Other Names for This Condition

The Stüve-Wiedemann syndrome is a rare genetic disorder associated with the inheritance of certain genes. It is also sometimes called Stuve-Wiedemann syndrome, Schwartz-Jampel syndrome type 2, or Superti-Furga syndrome.

Patients with Stüve-Wiedemann syndrome often have skeletal abnormalities that affect their bones and bone development. This condition frequently causes problems with the nervous system as well.

For more information about Stüve-Wiedemann syndrome, you can visit resources such as Online Mendelian Inheritance in Man (OMIM), PubMed, or the Rare Diseases Catalog. These sources provide additional articles and references on this condition, as well as information on genetic testing and advocacy.

Learning more about the genes associated with Stüve-Wiedemann syndrome can help with understanding the causes and frequency of this condition. Some of the genes commonly associated with Stüve-Wiedemann syndrome include the FBN2 and LRP4 genes. Genetic testing can be done to confirm a diagnosis of Stüve-Wiedemann syndrome.

It is important for patients with Stüve-Wiedemann syndrome to receive appropriate medical care and support. Treatment often focuses on managing symptoms and improving quality of life. Patients may benefit from interventions such as physical therapy, pain management, and respiratory support.

Other Names: Condition:
Stüve-Wiedemann syndrome Rare genetic disorder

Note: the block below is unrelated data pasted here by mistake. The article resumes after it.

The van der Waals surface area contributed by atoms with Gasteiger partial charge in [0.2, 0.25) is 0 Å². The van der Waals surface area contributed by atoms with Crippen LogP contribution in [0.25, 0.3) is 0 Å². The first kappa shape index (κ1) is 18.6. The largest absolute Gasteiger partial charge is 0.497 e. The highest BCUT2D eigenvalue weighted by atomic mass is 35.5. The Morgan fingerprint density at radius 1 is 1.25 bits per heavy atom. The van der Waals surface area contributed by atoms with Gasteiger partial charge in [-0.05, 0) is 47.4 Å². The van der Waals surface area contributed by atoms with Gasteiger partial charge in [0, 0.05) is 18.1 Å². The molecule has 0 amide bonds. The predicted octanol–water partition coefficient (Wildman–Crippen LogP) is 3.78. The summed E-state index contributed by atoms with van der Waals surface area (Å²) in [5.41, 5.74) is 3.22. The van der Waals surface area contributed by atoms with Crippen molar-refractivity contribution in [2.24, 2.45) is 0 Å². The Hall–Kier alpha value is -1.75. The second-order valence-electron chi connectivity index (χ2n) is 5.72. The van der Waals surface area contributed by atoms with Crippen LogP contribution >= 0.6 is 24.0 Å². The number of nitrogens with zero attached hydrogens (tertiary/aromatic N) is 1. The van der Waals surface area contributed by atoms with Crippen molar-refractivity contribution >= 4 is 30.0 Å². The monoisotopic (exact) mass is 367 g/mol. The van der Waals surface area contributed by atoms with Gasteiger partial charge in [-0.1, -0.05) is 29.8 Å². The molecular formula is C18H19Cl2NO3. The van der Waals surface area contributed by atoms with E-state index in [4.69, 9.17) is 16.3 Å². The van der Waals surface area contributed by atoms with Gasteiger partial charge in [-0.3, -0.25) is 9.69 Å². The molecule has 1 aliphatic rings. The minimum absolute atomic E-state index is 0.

Schwartz-Jampel syndrome type 2 Related condition
Superti-Furga syndrome Associated syndrome

Additional Information Resources

Here is a list of articles and resources that provide more information about Stüve-Wiedemann syndrome:

  • Stüve-Wiedemann syndrome: This article provides a comprehensive overview of the condition, including its causes, symptoms, and inheritance patterns. It also discusses the frequency of the syndrome and the types of bone abnormalities that can occur.
  • OMIM: The Online Mendelian Inheritance in Man (OMIM) database is a valuable resource for finding genetic information about Stüve-Wiedemann syndrome. It includes detailed information on the genes associated with the syndrome and references to scientific articles for further reading.
  • PubMed: PubMed is another useful resource for finding scientific articles related to Stüve-Wiedemann syndrome. It allows you to search for articles by keyword and provides abstracts and full-text versions of many publications.
  • Genetic Testing: Genetic testing can be done to confirm a diagnosis of Stüve-Wiedemann syndrome. This testing can identify mutations in the genes associated with the syndrome, providing valuable information for the patient and their healthcare team.
  • Support and Advocacy: Patient advocacy organizations can provide support and resources for individuals and families affected by Stüve-Wiedemann syndrome. These organizations often offer information and assistance with accessing medical care, genetic counseling, and social support networks.

In addition to these resources, it is important to consult with healthcare professionals and specialists who have experience with rare genetic conditions like Stüve-Wiedemann syndrome. They can provide personalized information and guidance based on the specific needs of the individual patient.